Emotional Health

On the Bright Side: Exercise—It Takes Only a Minute (Literally) to Improve Fitness

UntitledIllustration by C.A. Martin

We are constantly bombarded with recommendations about exercise and its benefits. Hardly a day goes by when there is not another study published detailing the salutary effects of fitness when it comes to staying healthy and fending off problems of aging. Being a couch potato has been compared to being a smoker as an example of an avoidable form of self-harm.

If you’re like me, however, all this pressure is enough to make you want to curl up with a good book or take a nap. What is the answer for those among us who are not likely to jump into the fitness craze with no reservations?

Experts disagree, though everyone says it’s good to move more. Last week, on our site Jonathan Urla referenced the National Physical Activity Plan (NPAP), which recommends that we think of exercise as moving around more, in an effort to help people see that many forms of physical activity that we do as part of our everyday lives count as exercise. Mr. Urla feels that this suggestion is likely to let many feel that they are doing enough when in fact they are not.  He writes, “Over the course of teaching people to exercise for over 30 years, I have found that the more specific you can get with setting a goal, the more likely people will actually make an effort.” He recommends the setting of goals and making plans as a way to ensure that you get the proper amount of exercise.

However, the “proper amount” itself is still under investigation. And, as in all things, it depends on who you are and what your motivation is. If you are aiming to increase your general wellbeing and achieve optimal health, the news is good. Last week, Gretchen Reynolds of The New York Times reported the results of a new study that those with little time or motivation will find encouraging.

Scientists at McMaster University in Hamilton, Ontario, did a careful experiment comparing different types of exercise, using three groups of out-of-shape young men (women will be studied in future experiments). One group was a control, changing nothing about their lifestyle. Another did a standard 45-minute routine of moderate exercise, and “The final group was assigned to interval training, using the most abbreviated workout yet to have shown benefits. Specifically, the volunteers warmed up for two minutes on stationary bicycles, then pedaled as hard as possible for 20 seconds; rode at a very slow pace for two minutes, sprinted all-out again for 20 seconds; recovered with slow riding for another two minutes; pedaled all-out for a final 20 seconds; then cooled down for three minutes. The entire workout lasted 10 minutes, with only one minute of that time being strenuous.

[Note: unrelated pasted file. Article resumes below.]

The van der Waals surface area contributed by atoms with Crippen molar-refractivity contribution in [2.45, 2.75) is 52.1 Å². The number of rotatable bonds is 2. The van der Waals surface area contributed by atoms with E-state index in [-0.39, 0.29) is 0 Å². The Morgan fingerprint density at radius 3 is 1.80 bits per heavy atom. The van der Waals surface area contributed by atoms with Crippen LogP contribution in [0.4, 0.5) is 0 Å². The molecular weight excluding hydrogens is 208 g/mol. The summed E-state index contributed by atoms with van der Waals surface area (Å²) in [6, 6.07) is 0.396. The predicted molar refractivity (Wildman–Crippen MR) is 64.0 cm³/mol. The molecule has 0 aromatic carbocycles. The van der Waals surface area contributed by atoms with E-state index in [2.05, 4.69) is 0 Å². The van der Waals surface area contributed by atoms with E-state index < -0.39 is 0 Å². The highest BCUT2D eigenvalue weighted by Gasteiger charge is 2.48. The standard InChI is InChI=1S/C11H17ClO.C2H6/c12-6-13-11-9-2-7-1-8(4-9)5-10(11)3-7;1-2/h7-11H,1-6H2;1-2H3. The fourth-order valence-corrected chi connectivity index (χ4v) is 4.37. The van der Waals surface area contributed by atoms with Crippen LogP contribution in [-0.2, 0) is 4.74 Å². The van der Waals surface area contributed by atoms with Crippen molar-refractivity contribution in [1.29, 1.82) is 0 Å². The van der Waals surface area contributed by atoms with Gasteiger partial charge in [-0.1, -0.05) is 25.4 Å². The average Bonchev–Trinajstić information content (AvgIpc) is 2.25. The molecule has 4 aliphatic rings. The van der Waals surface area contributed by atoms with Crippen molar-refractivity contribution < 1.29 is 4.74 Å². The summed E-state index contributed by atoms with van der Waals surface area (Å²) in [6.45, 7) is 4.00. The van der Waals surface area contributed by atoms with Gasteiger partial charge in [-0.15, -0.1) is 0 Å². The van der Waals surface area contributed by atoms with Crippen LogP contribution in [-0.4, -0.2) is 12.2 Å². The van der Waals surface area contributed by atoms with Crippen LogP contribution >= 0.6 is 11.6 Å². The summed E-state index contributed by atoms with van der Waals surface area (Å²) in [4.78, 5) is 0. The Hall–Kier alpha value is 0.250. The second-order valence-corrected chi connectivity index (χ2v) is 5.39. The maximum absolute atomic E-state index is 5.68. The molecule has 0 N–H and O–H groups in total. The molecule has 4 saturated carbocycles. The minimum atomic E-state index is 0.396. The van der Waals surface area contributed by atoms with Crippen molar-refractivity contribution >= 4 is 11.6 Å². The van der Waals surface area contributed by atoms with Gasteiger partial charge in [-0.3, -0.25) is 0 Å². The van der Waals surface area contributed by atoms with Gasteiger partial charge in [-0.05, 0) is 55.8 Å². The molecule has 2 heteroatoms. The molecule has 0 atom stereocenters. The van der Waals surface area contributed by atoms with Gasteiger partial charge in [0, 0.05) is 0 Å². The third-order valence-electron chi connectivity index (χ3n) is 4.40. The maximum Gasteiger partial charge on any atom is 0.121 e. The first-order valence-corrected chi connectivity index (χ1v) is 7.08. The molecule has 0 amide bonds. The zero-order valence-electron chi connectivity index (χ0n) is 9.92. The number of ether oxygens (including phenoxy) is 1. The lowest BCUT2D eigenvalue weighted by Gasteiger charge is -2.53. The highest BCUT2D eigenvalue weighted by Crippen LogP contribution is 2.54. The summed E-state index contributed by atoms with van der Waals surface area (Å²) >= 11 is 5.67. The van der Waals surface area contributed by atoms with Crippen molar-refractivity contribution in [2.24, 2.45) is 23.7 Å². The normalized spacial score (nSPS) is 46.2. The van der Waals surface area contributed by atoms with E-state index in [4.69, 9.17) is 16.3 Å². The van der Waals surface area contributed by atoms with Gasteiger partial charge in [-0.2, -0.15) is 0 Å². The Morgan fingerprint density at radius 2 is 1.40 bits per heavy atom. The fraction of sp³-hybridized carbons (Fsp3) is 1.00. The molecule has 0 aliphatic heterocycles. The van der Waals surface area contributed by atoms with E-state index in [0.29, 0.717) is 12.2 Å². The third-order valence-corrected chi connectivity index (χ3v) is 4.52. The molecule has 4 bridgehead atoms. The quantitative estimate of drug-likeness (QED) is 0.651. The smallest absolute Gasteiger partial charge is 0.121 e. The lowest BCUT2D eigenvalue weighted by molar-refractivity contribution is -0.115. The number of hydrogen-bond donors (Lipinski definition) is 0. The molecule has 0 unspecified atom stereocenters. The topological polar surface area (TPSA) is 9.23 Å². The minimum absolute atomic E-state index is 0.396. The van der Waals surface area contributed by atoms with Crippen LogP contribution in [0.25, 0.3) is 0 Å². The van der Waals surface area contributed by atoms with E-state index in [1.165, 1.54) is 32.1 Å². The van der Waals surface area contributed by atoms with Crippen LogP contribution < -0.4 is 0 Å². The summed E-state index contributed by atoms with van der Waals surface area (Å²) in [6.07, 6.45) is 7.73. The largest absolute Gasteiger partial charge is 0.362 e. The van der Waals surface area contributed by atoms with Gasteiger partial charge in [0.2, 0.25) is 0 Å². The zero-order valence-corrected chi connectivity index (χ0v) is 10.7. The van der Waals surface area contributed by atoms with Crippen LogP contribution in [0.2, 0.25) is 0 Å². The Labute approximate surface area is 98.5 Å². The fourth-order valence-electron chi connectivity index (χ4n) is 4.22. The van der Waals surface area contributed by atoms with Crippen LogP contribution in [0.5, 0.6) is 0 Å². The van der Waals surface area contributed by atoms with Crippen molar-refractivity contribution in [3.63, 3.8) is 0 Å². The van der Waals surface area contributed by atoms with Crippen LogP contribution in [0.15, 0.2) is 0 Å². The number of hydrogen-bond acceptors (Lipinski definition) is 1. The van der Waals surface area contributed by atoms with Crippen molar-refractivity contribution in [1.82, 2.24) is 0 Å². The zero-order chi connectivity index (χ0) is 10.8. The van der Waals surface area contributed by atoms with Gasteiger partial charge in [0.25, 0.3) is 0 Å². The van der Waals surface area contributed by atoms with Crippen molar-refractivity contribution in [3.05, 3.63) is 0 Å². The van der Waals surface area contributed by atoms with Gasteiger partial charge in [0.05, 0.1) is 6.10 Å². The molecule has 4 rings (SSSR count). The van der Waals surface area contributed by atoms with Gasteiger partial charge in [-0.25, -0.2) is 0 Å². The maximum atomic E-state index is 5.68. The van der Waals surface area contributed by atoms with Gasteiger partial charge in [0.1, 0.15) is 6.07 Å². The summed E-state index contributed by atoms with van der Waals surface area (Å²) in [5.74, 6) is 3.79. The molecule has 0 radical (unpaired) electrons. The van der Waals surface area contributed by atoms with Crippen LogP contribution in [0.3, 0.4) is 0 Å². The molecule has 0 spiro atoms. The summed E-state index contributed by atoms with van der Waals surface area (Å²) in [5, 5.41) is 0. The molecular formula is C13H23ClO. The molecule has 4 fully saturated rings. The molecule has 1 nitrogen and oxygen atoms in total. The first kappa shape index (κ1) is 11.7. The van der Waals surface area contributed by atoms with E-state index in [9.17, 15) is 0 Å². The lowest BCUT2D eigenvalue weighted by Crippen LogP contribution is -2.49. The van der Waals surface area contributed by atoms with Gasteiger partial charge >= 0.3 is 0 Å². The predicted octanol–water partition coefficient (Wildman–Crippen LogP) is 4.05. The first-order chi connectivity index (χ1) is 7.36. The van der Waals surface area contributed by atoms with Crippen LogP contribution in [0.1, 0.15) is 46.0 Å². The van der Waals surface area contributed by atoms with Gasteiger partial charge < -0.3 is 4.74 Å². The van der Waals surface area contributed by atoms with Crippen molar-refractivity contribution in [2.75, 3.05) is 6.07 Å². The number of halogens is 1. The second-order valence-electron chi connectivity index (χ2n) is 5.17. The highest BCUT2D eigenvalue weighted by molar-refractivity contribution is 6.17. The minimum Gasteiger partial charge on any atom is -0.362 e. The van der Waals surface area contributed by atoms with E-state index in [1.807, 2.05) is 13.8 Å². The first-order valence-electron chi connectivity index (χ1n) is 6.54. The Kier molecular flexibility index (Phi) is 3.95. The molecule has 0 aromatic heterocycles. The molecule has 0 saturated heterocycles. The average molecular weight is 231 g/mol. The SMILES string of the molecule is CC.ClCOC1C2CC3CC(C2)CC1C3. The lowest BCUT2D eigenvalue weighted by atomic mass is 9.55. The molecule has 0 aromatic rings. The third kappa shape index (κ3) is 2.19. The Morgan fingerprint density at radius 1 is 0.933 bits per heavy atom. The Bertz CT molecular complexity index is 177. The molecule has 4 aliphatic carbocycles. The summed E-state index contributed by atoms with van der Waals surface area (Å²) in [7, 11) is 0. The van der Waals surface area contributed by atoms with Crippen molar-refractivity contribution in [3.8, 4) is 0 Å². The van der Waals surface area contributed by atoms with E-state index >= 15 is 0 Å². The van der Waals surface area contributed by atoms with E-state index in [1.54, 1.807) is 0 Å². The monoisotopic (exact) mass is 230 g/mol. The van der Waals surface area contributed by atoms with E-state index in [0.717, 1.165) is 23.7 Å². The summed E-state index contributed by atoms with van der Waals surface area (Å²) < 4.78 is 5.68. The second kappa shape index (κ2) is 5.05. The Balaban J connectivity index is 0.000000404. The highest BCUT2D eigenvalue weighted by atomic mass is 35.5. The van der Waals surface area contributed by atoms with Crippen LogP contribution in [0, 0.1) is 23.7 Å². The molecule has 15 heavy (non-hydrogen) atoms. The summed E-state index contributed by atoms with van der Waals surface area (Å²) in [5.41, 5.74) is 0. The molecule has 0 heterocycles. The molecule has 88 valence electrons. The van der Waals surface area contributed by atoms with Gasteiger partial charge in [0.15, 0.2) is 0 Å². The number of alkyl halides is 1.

By the end of the study, published in PLOS One, “the endurance group had ridden for 27 hours, while the interval group had ridden for six hours, with only 36 minutes of that time being strenuous.”

The results were remarkable. While the control group showed no changes, the experimental groups in both conditions showed identical gains.

“In both groups, endurance had increased by nearly 20 percent, insulin resistance likewise had improved significantly, and there were significant increases in the number and function of certain microscopic structures in the men’s muscles that are related to energy production and oxygen consumption.”

The Times correspondent was so impressed with this result that she said it twice: “Let me repeat that finding: One minute of arduous exercise was comparable in its physiological effects to 45 minutes of gentler sweating.”

Both approaches worked equally well in producing significant health gains, except that one takes much less time. Almost anyone can imagine a workout that takes only 10 minutes, especially if only one minute of that time involves strenuous activity.

RELATED: Need Motivation to Exercise — Get Specific

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  • Diane May 9, 2016 at 9:32 am

    This review of new ways to get some benefit of exercise is very heartening. Something is better than nothing!

    Diane

    Reply